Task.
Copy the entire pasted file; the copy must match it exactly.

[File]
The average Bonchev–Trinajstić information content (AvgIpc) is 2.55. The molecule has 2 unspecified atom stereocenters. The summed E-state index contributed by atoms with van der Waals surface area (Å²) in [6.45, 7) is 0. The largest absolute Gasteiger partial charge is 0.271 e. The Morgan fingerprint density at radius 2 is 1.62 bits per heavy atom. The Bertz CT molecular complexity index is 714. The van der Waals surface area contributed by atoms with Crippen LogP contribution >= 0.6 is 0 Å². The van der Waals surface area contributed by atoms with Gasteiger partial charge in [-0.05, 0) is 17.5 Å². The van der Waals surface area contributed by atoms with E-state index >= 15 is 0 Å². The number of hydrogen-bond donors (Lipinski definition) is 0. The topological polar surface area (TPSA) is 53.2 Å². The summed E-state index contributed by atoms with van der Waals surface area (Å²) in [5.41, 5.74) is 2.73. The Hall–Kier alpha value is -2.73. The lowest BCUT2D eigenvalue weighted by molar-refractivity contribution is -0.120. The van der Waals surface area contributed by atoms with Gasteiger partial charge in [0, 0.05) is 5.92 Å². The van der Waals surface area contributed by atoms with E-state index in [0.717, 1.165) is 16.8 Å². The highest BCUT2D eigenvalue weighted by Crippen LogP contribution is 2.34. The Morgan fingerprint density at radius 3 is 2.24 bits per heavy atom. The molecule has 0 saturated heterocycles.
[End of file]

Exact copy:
The average Bonchev–Trinajstić information content (AvgIpc) is 2.55. The molecule has 2 unspecified atom stereocenters. The summed E-state index contributed by atoms with van der Waals surface area (Å²) in [6.45, 7) is 0. The largest absolute Gasteiger partial charge is 0.271 e. The Morgan fingerprint density at radius 2 is 1.62 bits per heavy atom. The Bertz CT molecular complexity index is 714. The van der Waals surface area contributed by atoms with Crippen LogP contribution >= 0.6 is 0 Å². The van der Waals surface area contributed by atoms with Gasteiger partial charge in [-0.05, 0) is 17.5 Å². The van der Waals surface area contributed by atoms with E-state index >= 15 is 0 Å². The number of hydrogen-bond donors (Lipinski definition) is 0. The topological polar surface area (TPSA) is 53.2 Å². The summed E-state index contributed by atoms with van der Waals surface area (Å²) in [5.41, 5.74) is 2.73. The Hall–Kier alpha value is -2.73. The lowest BCUT2D eigenvalue weighted by molar-refractivity contribution is -0.120. The van der Waals surface area contributed by atoms with Gasteiger partial charge in [0, 0.05) is 5.92 Å². The van der Waals surface area contributed by atoms with E-state index in [0.717, 1.165) is 16.8 Å². The highest BCUT2D eigenvalue weighted by Crippen LogP contribution is 2.34. The Morgan fingerprint density at radius 3 is 2.24 bits per heavy atom. The molecule has 0 saturated heterocycles.